In its report on Small Business Finance Markets for the year ending 2018, the British Business Bank noted that only 1.7% of small and medium-sized businesses had approached a bank for a loan (the lowest number in 8 years).
Even among those businesses that had applied to banks for such a loan, only 43% had any confidence that their application was likely to succeed.
With local banks therefore no longer supporting smaller companies’ demands for finance, what other types of business finance is available?
When companies are starting and have yet to record much in the way of profits, business loans are likely to prove especially hard to acquire and, so, equity finance is likely to be their way forward.
Equity finance is higher risk, longer-term and, of course, demands the investor taking a share in the equity – or ownership – of your company, and, like as not, also a share in the decision-making, explains the Business Finance Guide.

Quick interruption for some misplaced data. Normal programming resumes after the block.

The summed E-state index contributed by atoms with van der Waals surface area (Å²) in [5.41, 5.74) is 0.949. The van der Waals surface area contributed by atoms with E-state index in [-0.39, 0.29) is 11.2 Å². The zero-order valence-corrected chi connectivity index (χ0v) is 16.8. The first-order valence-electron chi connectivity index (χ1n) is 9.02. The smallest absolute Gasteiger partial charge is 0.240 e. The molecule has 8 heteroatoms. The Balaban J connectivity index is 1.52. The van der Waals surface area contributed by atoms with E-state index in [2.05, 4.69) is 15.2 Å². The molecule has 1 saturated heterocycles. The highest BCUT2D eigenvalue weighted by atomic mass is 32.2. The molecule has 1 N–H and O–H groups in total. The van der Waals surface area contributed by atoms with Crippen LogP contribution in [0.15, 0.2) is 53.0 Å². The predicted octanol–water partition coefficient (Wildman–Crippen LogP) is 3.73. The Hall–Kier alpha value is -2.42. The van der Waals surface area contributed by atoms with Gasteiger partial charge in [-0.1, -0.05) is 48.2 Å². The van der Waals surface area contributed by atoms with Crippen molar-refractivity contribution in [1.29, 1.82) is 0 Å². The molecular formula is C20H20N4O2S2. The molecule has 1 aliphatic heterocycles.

Once your company is on its feet, up and running, and with some commercial success to show for itself, debt finance by way of borrowing may become a realistic option.
By borrowing and repaying the funds according to the agreed terms, you are able to retain full ownership in and the independence of your company – but there are still many different types of business finance available when you borrow:
Secured Business Loans
Peer to Peer Lending
Where banks appear to have all but deserted the market for lending to small and medium-sized businesses and the latter have lost confidence in support from that quarter, alternative forms of business finance have emerged to fill the vacuum.